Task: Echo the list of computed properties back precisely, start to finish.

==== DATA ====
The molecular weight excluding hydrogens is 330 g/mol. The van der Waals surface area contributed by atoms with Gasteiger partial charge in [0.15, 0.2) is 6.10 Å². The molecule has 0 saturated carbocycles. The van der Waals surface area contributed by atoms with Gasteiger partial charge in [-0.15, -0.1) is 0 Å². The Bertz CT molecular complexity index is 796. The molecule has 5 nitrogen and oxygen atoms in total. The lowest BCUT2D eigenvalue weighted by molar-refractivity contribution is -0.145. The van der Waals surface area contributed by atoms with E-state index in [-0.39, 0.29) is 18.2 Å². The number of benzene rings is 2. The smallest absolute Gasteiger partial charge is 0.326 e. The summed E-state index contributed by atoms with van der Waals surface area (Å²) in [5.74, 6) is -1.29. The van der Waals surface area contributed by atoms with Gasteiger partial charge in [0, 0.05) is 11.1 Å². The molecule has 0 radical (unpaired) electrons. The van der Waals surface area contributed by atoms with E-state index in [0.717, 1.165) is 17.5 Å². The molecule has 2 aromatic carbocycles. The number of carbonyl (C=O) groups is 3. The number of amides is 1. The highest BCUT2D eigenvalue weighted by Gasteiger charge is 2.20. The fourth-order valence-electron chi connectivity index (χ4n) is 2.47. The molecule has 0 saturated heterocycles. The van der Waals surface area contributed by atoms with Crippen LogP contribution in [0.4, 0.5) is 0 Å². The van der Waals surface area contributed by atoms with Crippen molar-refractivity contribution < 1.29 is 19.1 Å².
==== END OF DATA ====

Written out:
The molecular weight excluding hydrogens is 330 g/mol. The van der Waals surface area contributed by atoms with Gasteiger partial charge in [0.15, 0.2) is 6.10 Å². The molecule has 0 saturated carbocycles. The van der Waals surface area contributed by atoms with Gasteiger partial charge in [-0.15, -0.1) is 0 Å². The Bertz CT molecular complexity index is 796. The molecule has 5 nitrogen and oxygen atoms in total. The lowest BCUT2D eigenvalue weighted by molar-refractivity contribution is -0.145. The van der Waals surface area contributed by atoms with E-state index in [-0.39, 0.29) is 18.2 Å². The number of benzene rings is 2. The smallest absolute Gasteiger partial charge is 0.326 e. The summed E-state index contributed by atoms with van der Waals surface area (Å²) in [5.74, 6) is -1.29. The van der Waals surface area contributed by atoms with Gasteiger partial charge in [0, 0.05) is 11.1 Å². The molecule has 0 radical (unpaired) electrons. The van der Waals surface area contributed by atoms with E-state index in [0.717, 1.165) is 17.5 Å². The molecule has 2 aromatic carbocycles. The number of carbonyl (C=O) groups is 3. The number of amides is 1. The highest BCUT2D eigenvalue weighted by Gasteiger charge is 2.20. The fourth-order valence-electron chi connectivity index (χ4n) is 2.47. The molecule has 0 saturated heterocycles. The van der Waals surface area contributed by atoms with Crippen LogP contribution in [0.4, 0.5) is 0 Å². The van der Waals surface area contributed by atoms with Crippen molar-refractivity contribution < 1.29 is 19.1 Å².